At its heart, radical theology is a method of deconstruction. It’s a method of peeling back the layers of our religion, politics, etc., in order to understand its ideological roots, where it comes from, and why it was constructed. This means understanding first and foremost that our theology, doctrines, beliefs, and practices are not things we downloaded from God like software off the Internet, but they are human constructs. They are a language of the soul that we created in order to give voice to the ineffable and transcendent aspects of our experience. Radical theology is about understanding and deconstructing religion as a construct. However, it’s important to understand that the goal of deconstruction is not *destruction*, the goal is not to destroy religion, rather the opposite. The goal is to enhance it and bring to the surface what’s really meaningful, true, and powerful about it. Deconstruction is about a kind of reparation, a correction in the way that we think about religion and participate in its structures.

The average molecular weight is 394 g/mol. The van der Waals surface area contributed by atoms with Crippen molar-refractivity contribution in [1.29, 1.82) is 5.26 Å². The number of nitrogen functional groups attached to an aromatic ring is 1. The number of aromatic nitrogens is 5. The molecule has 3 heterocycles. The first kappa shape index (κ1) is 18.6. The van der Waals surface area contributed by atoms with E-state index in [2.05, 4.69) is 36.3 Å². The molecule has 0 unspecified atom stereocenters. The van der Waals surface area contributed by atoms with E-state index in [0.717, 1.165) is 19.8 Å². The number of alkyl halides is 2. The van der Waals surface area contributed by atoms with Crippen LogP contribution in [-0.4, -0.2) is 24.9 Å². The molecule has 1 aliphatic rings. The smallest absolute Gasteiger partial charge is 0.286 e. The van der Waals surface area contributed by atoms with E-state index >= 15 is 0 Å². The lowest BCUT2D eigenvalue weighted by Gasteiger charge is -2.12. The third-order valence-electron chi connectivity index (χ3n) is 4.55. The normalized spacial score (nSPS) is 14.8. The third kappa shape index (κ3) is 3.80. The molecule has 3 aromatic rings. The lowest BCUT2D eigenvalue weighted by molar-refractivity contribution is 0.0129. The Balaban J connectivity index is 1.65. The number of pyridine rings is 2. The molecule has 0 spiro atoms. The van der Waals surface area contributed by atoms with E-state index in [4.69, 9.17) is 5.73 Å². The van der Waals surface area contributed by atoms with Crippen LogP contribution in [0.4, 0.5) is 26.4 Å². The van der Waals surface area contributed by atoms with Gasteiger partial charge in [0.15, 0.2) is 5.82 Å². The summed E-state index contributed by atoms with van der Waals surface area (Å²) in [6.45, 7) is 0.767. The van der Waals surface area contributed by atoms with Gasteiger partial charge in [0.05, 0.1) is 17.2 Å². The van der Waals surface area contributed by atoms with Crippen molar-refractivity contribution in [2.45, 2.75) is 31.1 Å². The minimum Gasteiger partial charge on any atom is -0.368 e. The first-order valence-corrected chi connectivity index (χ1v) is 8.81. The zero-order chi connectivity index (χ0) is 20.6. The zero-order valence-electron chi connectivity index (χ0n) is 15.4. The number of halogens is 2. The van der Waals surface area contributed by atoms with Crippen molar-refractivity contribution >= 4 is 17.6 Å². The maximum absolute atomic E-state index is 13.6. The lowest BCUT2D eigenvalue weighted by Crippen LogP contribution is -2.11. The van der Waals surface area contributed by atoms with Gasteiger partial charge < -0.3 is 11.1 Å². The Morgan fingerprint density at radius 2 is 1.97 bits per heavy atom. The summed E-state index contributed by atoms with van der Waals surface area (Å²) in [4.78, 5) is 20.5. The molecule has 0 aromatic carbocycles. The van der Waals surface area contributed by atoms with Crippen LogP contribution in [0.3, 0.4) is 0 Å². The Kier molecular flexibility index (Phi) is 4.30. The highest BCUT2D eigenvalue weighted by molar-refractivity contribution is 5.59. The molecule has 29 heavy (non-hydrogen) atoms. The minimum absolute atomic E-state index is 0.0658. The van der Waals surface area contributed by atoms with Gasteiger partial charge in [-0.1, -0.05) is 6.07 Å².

Theologian/philosopher, John Caputo, gives us a great way to think of radical theology and its method of deconstruction. He describes as a shift in thinking made up on three smaller shifts. First, is what he calls the “Hermeneutical Turn.” This means acknowledging that we all read the Bible through the unique lens of our worldview. All interpretations are subjective and contingent upon our biases and presuppositions which themselves are derived from of our background (i.e., our family of origin, socio-economic status, ethnicity, culture, gender, age, occupation, etc). The second shift is what he calls the “Linguistic Turn.” This means understanding that just as nobody speaks “language” but a language, so no one practices “religion” but a religion. Therefore, one must understand the limitations of their particular language or religion and its inability to encapsulate absolute meaning or truth. The third shift is what he calls the “Revolutionary Turn.” This means acknowledging that everything is in a constant state of flux. Nothing about our systems of belief and tradition are static and unchanging. Perhaps it’s not always our beliefs and traditions that are changing but merely the way we perceive them, but this is change nonetheless. These three turns come together to represent a larger shift in thinking that might be called radical theology but again, it’s grounded in this method of deconstruction which we find examples of throughout church history.